in Newark had come and gone. The Chancellor Avenue "Y"
building, virtually abandoned after the 1967 riots, had been sold
to the Newark Board of Education and become a school annex. The
YM-YWHA movement in Newark was dead after nearly a century.
Both Herman Roth and myself had now become members of the Health
Club at the Union YMHA at 501 Green Lane.
My last contact with Herman was in 1988 when I was writing a book
on book titling and wanted to contact his son about his book titling
However, in the years leading up to Herman Roth's death on October
25, 1989, at the age of 86, I had learned from conversations with
him that he and his wife, Bess, enjoyed basking in the glow of their
son's literary success and accompanying notoriety, and Philip, always
the dutiful son, tried to share as much of it as he could with them.
The senior Roths celebrated their golden wedding anniversary in
1977, the same year their son saw his seventh book published --
"The Professor of Desire." Bess Roth died in 1981 and
Herman managed to make a new life without her, engaging a housekeeper/cook
to keep his apartment running. He died eight years later.
Father's Death Sparks a Bestseller
Two years after Herman Roth's passing in 1989, son Philip wrote
and published an unsentimental portrait of his father's life, his
final illness and physical decline from a brain tumor, and the author's
close relationship with his father.
The book: "Patrimony: A True Story" was hailed by many
critics as one of Roth's best books and became a national bestseller.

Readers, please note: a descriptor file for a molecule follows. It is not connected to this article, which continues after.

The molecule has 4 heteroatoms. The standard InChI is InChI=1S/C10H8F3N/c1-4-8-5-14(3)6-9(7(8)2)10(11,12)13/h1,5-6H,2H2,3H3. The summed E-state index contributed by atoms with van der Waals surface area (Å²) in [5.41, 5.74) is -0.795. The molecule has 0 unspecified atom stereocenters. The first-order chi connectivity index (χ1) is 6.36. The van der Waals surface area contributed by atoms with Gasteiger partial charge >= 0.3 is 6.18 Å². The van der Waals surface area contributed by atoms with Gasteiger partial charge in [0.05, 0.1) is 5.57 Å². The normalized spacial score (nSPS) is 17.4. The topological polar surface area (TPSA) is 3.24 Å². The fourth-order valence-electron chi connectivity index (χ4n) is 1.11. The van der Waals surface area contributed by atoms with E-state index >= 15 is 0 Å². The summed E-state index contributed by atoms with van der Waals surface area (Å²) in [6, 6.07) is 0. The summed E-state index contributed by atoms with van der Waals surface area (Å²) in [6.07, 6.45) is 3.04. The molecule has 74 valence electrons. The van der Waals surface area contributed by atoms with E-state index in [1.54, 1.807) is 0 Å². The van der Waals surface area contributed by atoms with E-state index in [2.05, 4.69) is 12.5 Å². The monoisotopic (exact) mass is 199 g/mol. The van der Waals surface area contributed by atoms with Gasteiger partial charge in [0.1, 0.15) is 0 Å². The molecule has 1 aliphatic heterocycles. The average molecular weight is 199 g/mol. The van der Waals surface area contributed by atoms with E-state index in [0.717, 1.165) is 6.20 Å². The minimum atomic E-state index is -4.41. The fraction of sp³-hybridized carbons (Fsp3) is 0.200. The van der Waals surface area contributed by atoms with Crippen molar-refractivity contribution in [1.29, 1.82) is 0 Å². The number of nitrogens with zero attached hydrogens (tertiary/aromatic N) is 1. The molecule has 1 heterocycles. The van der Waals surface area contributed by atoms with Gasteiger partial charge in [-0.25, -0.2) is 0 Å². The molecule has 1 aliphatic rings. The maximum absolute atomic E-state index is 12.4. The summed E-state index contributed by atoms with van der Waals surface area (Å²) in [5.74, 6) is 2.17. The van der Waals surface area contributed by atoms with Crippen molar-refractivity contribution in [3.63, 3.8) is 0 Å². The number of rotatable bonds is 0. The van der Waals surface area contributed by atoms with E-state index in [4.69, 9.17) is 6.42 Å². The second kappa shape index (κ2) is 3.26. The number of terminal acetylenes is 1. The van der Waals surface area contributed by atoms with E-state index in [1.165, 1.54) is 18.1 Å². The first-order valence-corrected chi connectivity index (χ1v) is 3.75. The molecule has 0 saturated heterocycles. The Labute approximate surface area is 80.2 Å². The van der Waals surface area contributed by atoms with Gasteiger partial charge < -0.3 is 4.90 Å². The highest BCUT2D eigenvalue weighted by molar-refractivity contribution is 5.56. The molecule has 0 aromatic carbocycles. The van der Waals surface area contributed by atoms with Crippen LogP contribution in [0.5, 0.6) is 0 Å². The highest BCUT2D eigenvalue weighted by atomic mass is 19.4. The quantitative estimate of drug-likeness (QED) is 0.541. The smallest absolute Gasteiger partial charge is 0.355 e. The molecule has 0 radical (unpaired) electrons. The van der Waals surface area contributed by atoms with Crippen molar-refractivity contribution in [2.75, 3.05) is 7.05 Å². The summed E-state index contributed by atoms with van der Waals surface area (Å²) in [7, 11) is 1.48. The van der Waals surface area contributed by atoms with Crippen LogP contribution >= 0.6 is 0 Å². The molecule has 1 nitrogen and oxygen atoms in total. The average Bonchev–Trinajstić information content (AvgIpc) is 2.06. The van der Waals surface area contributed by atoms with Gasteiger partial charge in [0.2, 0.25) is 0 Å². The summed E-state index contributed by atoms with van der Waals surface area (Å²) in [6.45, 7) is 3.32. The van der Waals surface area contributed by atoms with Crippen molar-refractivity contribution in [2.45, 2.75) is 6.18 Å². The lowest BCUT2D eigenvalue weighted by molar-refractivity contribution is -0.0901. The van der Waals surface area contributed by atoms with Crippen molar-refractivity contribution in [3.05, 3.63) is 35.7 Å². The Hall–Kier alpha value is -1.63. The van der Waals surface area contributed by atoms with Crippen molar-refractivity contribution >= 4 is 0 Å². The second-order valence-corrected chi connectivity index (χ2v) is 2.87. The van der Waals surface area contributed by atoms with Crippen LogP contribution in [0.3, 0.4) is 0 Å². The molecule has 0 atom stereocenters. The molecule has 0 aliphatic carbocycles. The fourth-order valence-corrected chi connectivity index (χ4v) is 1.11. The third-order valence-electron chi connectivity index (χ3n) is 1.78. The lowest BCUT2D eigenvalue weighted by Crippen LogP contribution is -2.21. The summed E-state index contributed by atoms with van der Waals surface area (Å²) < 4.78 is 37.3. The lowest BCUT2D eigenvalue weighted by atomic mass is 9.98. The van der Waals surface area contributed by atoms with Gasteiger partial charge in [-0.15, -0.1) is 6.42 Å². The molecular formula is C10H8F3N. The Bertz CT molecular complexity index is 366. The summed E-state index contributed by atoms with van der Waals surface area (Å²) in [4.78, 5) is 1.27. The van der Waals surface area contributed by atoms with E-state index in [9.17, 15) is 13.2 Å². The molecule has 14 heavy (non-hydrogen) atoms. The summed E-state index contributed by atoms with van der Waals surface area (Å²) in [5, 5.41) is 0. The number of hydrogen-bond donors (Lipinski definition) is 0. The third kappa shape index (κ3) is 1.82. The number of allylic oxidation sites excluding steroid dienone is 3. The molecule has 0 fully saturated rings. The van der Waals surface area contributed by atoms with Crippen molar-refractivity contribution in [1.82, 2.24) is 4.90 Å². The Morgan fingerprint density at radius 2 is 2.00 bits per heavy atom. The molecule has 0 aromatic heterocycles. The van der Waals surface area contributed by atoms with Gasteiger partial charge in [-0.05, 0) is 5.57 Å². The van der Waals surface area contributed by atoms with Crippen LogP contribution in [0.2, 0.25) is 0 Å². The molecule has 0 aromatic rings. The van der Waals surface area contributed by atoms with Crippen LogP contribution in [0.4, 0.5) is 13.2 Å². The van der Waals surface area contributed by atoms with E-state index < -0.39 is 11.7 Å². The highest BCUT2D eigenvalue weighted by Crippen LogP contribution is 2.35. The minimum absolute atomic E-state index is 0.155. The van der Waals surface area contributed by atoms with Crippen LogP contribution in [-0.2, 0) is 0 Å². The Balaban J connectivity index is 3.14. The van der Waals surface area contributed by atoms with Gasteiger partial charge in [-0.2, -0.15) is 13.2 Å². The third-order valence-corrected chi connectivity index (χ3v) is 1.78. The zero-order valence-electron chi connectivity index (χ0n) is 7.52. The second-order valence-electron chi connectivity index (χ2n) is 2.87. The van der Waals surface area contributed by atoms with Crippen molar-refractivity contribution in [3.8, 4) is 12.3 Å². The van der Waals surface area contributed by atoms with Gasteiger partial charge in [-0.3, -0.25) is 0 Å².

In life, Herman had been an insurance salesman for Met Life. In
death, he became a literary partner of his son, providing the source
material for yet another of his son's award-winning literary triumphs.
"Patrimony" A True Story" won the National Book
Critics Circle Award in 1992.
The New York Times called "Patrimony" "...a highly
moving and beautifully rendered portrait of a father and son."
The Washington Post review said "His father emerges as one
of the genuinely indomitable figures in American literature."
Sven Birkirts wrote in the Chicago Tribune: "Roth has looked
past all comfort and condolences to find the truth about himself
and his father; about death and the fear of it."
* * *
Inside Story Behind Patrimony Dinner Guest
More than five percent of the printed pages in "Patrimony"
are related to author Roth's experience while having a Friday night
dinner at his father's apartment with a surprise guest -- a Union
'Y' Health Club friend of Herman -- who author Roth said had been
invited by his father -- "to tell us his story while we ate
our dinner -- particularly to me."
Roth describes the guest in "Patrimony" as a Newarker,
"Walter Herrman" who had been a Holocaust survivor of
two concentration camps who found success in America and had become
a wealthy furrier.
The guest had brought with him a manuscript of a book he had written
about his Nazi-era survival.
Roth apparently read portions of the manuscript later and told
his father "It's pornography."
Herman responds to his son' "Maybe it'll be a bestseller
That visit with Roth happed in 1985 when Herman, then a widower
for 4 years, had both a housekeeper/cook and a steady lady friend,
both of whom were present.
Facts About Visit and Visitor
I am closely familiar with the visit described in "Patrimony"
because that 1985 Holocaust author was then, and still is, a friend